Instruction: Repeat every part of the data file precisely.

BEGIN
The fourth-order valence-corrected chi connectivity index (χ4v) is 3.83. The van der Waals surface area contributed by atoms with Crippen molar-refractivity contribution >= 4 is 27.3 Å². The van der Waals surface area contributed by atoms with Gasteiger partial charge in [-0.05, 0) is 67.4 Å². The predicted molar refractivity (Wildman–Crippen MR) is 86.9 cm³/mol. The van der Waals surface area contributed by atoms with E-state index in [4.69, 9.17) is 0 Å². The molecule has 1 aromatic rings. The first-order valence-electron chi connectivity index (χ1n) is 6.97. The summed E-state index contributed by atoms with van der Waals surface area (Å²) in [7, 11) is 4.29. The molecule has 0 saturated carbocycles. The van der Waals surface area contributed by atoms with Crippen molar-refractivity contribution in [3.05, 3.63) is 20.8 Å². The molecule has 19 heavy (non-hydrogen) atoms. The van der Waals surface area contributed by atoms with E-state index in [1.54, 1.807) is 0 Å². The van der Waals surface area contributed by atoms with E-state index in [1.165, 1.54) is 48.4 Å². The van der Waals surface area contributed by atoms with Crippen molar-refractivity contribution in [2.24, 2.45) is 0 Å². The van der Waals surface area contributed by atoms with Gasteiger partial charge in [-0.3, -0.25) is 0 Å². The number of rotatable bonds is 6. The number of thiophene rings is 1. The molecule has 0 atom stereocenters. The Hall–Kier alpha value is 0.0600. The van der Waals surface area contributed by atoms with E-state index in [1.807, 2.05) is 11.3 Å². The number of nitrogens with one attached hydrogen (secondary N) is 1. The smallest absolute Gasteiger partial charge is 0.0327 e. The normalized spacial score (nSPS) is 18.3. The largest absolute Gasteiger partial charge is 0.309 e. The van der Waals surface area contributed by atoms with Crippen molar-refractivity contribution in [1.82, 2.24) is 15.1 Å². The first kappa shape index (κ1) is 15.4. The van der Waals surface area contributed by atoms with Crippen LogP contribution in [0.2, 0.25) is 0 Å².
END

The fourth-order valence-corrected chi connectivity index (χ4v) is 3.83. The van der Waals surface area contributed by atoms with Crippen molar-refractivity contribution >= 4 is 27.3 Å². The van der Waals surface area contributed by atoms with Gasteiger partial charge in [-0.05, 0) is 67.4 Å². The predicted molar refractivity (Wildman–Crippen MR) is 86.9 cm³/mol. The van der Waals surface area contributed by atoms with E-state index in [4.69, 9.17) is 0 Å². The molecule has 1 aromatic rings. The first-order valence-electron chi connectivity index (χ1n) is 6.97. The summed E-state index contributed by atoms with van der Waals surface area (Å²) in [7, 11) is 4.29. The molecule has 0 saturated carbocycles. The van der Waals surface area contributed by atoms with Crippen molar-refractivity contribution in [3.05, 3.63) is 20.8 Å². The molecule has 19 heavy (non-hydrogen) atoms. The van der Waals surface area contributed by atoms with E-state index in [1.54, 1.807) is 0 Å². The van der Waals surface area contributed by atoms with E-state index in [1.165, 1.54) is 48.4 Å². The van der Waals surface area contributed by atoms with Crippen molar-refractivity contribution in [2.24, 2.45) is 0 Å². The van der Waals surface area contributed by atoms with Gasteiger partial charge in [-0.3, -0.25) is 0 Å². The number of rotatable bonds is 6. The number of thiophene rings is 1. The molecule has 0 atom stereocenters. The Hall–Kier alpha value is 0.0600. The van der Waals surface area contributed by atoms with E-state index in [1.807, 2.05) is 11.3 Å². The number of nitrogens with one attached hydrogen (secondary N) is 1. The smallest absolute Gasteiger partial charge is 0.0327 e. The normalized spacial score (nSPS) is 18.3. The largest absolute Gasteiger partial charge is 0.309 e. The van der Waals surface area contributed by atoms with Crippen molar-refractivity contribution in [1.82, 2.24) is 15.1 Å². The first kappa shape index (κ1) is 15.4. The van der Waals surface area contributed by atoms with Crippen LogP contribution in [0.2, 0.25) is 0 Å².